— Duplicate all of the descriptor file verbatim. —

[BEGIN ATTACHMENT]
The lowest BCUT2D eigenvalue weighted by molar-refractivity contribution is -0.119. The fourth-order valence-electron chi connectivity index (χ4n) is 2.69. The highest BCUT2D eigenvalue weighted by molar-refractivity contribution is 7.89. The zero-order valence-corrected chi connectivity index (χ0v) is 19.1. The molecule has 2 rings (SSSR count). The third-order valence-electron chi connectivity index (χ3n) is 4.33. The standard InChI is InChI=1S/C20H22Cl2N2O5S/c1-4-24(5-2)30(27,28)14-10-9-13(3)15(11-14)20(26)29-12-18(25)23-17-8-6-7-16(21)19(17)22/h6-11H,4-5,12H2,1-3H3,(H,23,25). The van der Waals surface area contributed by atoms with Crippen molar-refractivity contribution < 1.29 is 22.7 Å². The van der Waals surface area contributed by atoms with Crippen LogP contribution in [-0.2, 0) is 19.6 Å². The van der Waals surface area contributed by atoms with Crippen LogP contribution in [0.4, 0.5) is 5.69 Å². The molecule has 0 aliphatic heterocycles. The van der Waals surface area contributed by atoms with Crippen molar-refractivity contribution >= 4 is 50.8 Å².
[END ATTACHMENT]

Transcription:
The lowest BCUT2D eigenvalue weighted by molar-refractivity contribution is -0.119. The fourth-order valence-electron chi connectivity index (χ4n) is 2.69. The highest BCUT2D eigenvalue weighted by molar-refractivity contribution is 7.89. The zero-order valence-corrected chi connectivity index (χ0v) is 19.1. The molecule has 2 rings (SSSR count). The third-order valence-electron chi connectivity index (χ3n) is 4.33. The standard InChI is InChI=1S/C20H22Cl2N2O5S/c1-4-24(5-2)30(27,28)14-10-9-13(3)15(11-14)20(26)29-12-18(25)23-17-8-6-7-16(21)19(17)22/h6-11H,4-5,12H2,1-3H3,(H,23,25). The van der Waals surface area contributed by atoms with Crippen molar-refractivity contribution < 1.29 is 22.7 Å². The van der Waals surface area contributed by atoms with Crippen LogP contribution in [-0.2, 0) is 19.6 Å². The van der Waals surface area contributed by atoms with Crippen LogP contribution in [0.4, 0.5) is 5.69 Å². The molecule has 0 aliphatic heterocycles. The van der Waals surface area contributed by atoms with Crippen molar-refractivity contribution >= 4 is 50.8 Å².